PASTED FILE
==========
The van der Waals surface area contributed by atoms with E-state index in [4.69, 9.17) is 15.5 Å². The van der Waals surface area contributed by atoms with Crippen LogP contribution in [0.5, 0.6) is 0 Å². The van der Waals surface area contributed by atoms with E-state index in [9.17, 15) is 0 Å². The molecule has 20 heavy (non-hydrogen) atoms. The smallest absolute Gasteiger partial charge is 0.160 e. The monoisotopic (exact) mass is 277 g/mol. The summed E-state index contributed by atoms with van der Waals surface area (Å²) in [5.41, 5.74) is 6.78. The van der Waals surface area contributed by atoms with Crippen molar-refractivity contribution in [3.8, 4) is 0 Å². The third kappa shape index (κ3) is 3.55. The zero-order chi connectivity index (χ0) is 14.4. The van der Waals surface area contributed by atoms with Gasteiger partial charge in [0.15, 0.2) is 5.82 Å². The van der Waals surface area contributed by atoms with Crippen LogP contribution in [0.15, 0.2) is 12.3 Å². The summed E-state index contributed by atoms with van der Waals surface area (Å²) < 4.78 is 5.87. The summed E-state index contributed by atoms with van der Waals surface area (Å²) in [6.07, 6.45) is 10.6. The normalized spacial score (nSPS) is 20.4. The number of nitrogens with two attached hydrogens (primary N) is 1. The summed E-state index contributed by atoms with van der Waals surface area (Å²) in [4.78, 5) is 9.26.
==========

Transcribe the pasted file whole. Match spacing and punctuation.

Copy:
The van der Waals surface area contributed by atoms with E-state index in [4.69, 9.17) is 15.5 Å². The van der Waals surface area contributed by atoms with Crippen LogP contribution in [0.5, 0.6) is 0 Å². The van der Waals surface area contributed by atoms with E-state index in [9.17, 15) is 0 Å². The molecule has 20 heavy (non-hydrogen) atoms. The smallest absolute Gasteiger partial charge is 0.160 e. The monoisotopic (exact) mass is 277 g/mol. The summed E-state index contributed by atoms with van der Waals surface area (Å²) in [5.41, 5.74) is 6.78. The van der Waals surface area contributed by atoms with Crippen molar-refractivity contribution in [3.8, 4) is 0 Å². The third kappa shape index (κ3) is 3.55. The zero-order chi connectivity index (χ0) is 14.4. The van der Waals surface area contributed by atoms with Gasteiger partial charge in [0.15, 0.2) is 5.82 Å². The van der Waals surface area contributed by atoms with Crippen LogP contribution in [0.15, 0.2) is 12.3 Å². The summed E-state index contributed by atoms with van der Waals surface area (Å²) < 4.78 is 5.87. The summed E-state index contributed by atoms with van der Waals surface area (Å²) in [6.07, 6.45) is 10.6. The normalized spacial score (nSPS) is 20.4. The number of nitrogens with two attached hydrogens (primary N) is 1. The summed E-state index contributed by atoms with van der Waals surface area (Å²) in [4.78, 5) is 9.26.